have heard the learned counsel appearing for the parties on the subject of determination
of tariff. The issues were with regard to necessary ingredients of cost to be
considered for the purpose of determination of tariff to be charged by the power
plants of the respondent in the matter of sale of electricity to different State
Electricity Boards. The issues involved are also with regard to calculation of
interest forming part of the tariff.
the purpose of determining tariff for generation and sale of electricity by the
generating stations of the respondent, cost can be broadly divided into fix
charges and energy charges. It also contains the amount of interest paid on the
capital employed as the capital employed in all electricity generating power plants
is very huge. The issues with regard to determination of interest as well as
capital 6are some of the most important issues which were decided by the Tribunal.
hearing the learned counsel for the parties and upon perusal of the record, we
find that several factual issues with regard to calculation of capital employed
are involved in these appeals. The issues are not only based on the principles
on which the amount of interest and the energy charges are to be determined but
they also depend upon certain other technical and factual aspects.
attention was drawn to the judgment delivered by this Court in the case of WEST
BENGAL ELECTRICITY REGULATORY COMMISSION v. CESC LTD. reported in (2002) 8 SCC
715 and more particularly to Para 102 of the same judgment, which reads as
under: "102. We notice that the Commission constituted under Section 17 of
the 1998 Act is an expert body and the determination of tariff which has to be made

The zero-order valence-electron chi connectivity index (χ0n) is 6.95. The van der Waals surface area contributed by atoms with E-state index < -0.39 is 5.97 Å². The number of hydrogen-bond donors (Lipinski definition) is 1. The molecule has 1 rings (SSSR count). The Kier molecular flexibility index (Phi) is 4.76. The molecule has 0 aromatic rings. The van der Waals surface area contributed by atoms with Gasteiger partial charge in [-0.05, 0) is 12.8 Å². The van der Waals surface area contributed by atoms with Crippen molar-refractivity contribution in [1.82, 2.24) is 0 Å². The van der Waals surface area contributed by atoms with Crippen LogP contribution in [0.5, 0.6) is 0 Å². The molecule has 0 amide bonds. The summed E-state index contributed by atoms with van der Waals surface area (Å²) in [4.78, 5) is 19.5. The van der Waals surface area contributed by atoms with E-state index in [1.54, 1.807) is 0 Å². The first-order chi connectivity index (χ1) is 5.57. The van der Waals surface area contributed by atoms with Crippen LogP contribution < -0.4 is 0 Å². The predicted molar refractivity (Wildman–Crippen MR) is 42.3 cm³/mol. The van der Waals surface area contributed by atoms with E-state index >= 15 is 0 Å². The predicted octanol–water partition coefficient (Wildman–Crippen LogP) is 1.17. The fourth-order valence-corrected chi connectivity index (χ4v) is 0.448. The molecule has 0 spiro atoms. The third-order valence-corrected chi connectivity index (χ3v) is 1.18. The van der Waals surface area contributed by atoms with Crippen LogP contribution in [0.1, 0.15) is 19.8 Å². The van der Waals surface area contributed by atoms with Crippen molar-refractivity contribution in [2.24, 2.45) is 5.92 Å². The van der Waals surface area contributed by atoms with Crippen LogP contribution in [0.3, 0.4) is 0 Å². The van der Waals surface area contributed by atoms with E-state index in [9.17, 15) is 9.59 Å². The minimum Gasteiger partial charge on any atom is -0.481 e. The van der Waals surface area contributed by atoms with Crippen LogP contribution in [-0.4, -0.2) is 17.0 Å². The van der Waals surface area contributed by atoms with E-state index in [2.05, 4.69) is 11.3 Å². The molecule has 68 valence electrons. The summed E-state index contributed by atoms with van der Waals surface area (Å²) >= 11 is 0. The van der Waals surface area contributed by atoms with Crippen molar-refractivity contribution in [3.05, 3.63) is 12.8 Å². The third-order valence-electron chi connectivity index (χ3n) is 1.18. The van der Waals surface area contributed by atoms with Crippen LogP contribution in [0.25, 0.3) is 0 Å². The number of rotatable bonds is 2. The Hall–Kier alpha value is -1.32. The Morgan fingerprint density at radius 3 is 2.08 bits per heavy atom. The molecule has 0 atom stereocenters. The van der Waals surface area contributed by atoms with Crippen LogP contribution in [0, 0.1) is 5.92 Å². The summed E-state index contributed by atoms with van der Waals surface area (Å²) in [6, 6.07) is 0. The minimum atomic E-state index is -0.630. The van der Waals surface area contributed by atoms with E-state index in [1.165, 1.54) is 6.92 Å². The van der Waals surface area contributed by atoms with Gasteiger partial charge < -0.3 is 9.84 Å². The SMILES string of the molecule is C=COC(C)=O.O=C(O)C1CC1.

by the Commission involves a very highly technical procedure, requiring working
knowledge of law, engineering, finance, commerce, economics and management. A perusal
of the report of ASCI as well as that of the Commission abundantly proves this
Therefore, we think it
would be more appropriate and effective if a statutory appeal is provided to a
similar expert body, so that the various questions which are factual and technical
that arise in such an appeal, get appropriate consideration in the first appellate
stage also. From Section 4 of the 1998 Act, we notice that the Central Electricity
Regulatory Commission which has a judicial member as also a number of other members
having varied qualifications, is better equipped to appreciate the technical and
factual questions involved in the appeals arising from the orders of the Commission.
Without meaning any disrespect
to the Judges of the High Court, we think neither the High Court nor the Supreme
Court would in reality be appropriate appellate forums in dealing with this
type of factual and technical matters. Therefore, we recommend that the appellate
power against an order of the State Commission under the 1998 Act should be conferred
either on the Central Electricity Regulatory Commission or on a similar body.
We notice that under the Telecom Regulatory Authority of India Act, 1997 in Chapter
IV, a similar provision is made for an appeal to a Special Appellate Tribunal and
thereafter a further appeal to the Supreme Court on questions of law only. We think
a similar appellate provision may be considered to make the relief of appeal
to the observations made by this Court to the effect that the Central Commission
constituted under Section 3 of the Act is an expert body which has been
entrusted with the task of determination of tariff and as determination of
tariff involves highly technical procedure requiring not only working knowledge
of law but also of engineering, finance, commerce, economics and management, this
Court was firmly of the view that the issues with regard to determination of tariff
should be left to the said expert body and ordinarily High Court and even this Court
should not interfere with the determination of tariff.
to the aforestated legal position and in view of the technical aspect involved in
the impugned order with regard to determination of tariff, which we prima facie
find to have been determined in a just and proper manner, we are of the view that
the conclusion arrived at by the Tribunal in the impugned orders do not appear to
be unreasonable or unjustified and therefore, in our opinion the impugned
orders require no interference by this Court and, therefore, all these appeals
are dismissed with no order as to costs.
(Dr. MUKUNDAKAM SHARMA)
(ANIL R. DAVE)